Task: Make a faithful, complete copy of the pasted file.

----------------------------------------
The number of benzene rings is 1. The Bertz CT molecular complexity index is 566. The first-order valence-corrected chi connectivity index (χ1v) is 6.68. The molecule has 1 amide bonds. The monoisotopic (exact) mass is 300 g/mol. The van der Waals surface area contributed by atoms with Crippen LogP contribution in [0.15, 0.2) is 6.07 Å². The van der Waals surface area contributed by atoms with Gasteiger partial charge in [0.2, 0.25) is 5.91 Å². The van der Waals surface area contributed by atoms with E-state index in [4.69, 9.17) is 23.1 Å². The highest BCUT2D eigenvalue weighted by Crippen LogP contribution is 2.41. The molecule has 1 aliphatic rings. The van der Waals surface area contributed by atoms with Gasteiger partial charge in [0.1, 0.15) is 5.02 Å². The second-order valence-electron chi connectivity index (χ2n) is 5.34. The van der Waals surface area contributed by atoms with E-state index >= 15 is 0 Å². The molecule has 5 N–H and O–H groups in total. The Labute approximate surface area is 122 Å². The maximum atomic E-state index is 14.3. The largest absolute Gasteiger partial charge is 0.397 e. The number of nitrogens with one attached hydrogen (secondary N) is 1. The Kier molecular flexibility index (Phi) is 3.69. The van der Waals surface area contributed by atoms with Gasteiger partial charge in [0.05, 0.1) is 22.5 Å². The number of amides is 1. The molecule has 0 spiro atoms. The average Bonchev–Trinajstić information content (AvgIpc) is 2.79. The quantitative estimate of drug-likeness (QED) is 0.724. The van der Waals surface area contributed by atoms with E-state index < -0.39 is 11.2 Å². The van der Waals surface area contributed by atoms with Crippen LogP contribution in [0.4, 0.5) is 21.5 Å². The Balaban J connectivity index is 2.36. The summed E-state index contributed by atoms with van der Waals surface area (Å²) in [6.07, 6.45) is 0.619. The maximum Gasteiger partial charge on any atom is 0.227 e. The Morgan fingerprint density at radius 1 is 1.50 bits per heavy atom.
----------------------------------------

The number of benzene rings is 1. The Bertz CT molecular complexity index is 566. The first-order valence-corrected chi connectivity index (χ1v) is 6.68. The molecule has 1 amide bonds. The monoisotopic (exact) mass is 300 g/mol. The van der Waals surface area contributed by atoms with Crippen LogP contribution in [0.15, 0.2) is 6.07 Å². The van der Waals surface area contributed by atoms with Gasteiger partial charge in [0.2, 0.25) is 5.91 Å². The van der Waals surface area contributed by atoms with E-state index in [4.69, 9.17) is 23.1 Å². The highest BCUT2D eigenvalue weighted by Crippen LogP contribution is 2.41. The molecule has 1 aliphatic rings. The van der Waals surface area contributed by atoms with Gasteiger partial charge in [0.1, 0.15) is 5.02 Å². The second-order valence-electron chi connectivity index (χ2n) is 5.34. The van der Waals surface area contributed by atoms with E-state index >= 15 is 0 Å². The molecule has 5 N–H and O–H groups in total. The Labute approximate surface area is 122 Å². The maximum atomic E-state index is 14.3. The largest absolute Gasteiger partial charge is 0.397 e. The number of nitrogens with one attached hydrogen (secondary N) is 1. The Kier molecular flexibility index (Phi) is 3.69. The van der Waals surface area contributed by atoms with Gasteiger partial charge in [0.05, 0.1) is 22.5 Å². The number of amides is 1. The molecule has 0 spiro atoms. The average Bonchev–Trinajstić information content (AvgIpc) is 2.79. The quantitative estimate of drug-likeness (QED) is 0.724. The van der Waals surface area contributed by atoms with E-state index < -0.39 is 11.2 Å². The van der Waals surface area contributed by atoms with Crippen LogP contribution in [0.4, 0.5) is 21.5 Å². The Balaban J connectivity index is 2.36. The summed E-state index contributed by atoms with van der Waals surface area (Å²) in [6.07, 6.45) is 0.619. The maximum Gasteiger partial charge on any atom is 0.227 e. The Morgan fingerprint density at radius 1 is 1.50 bits per heavy atom.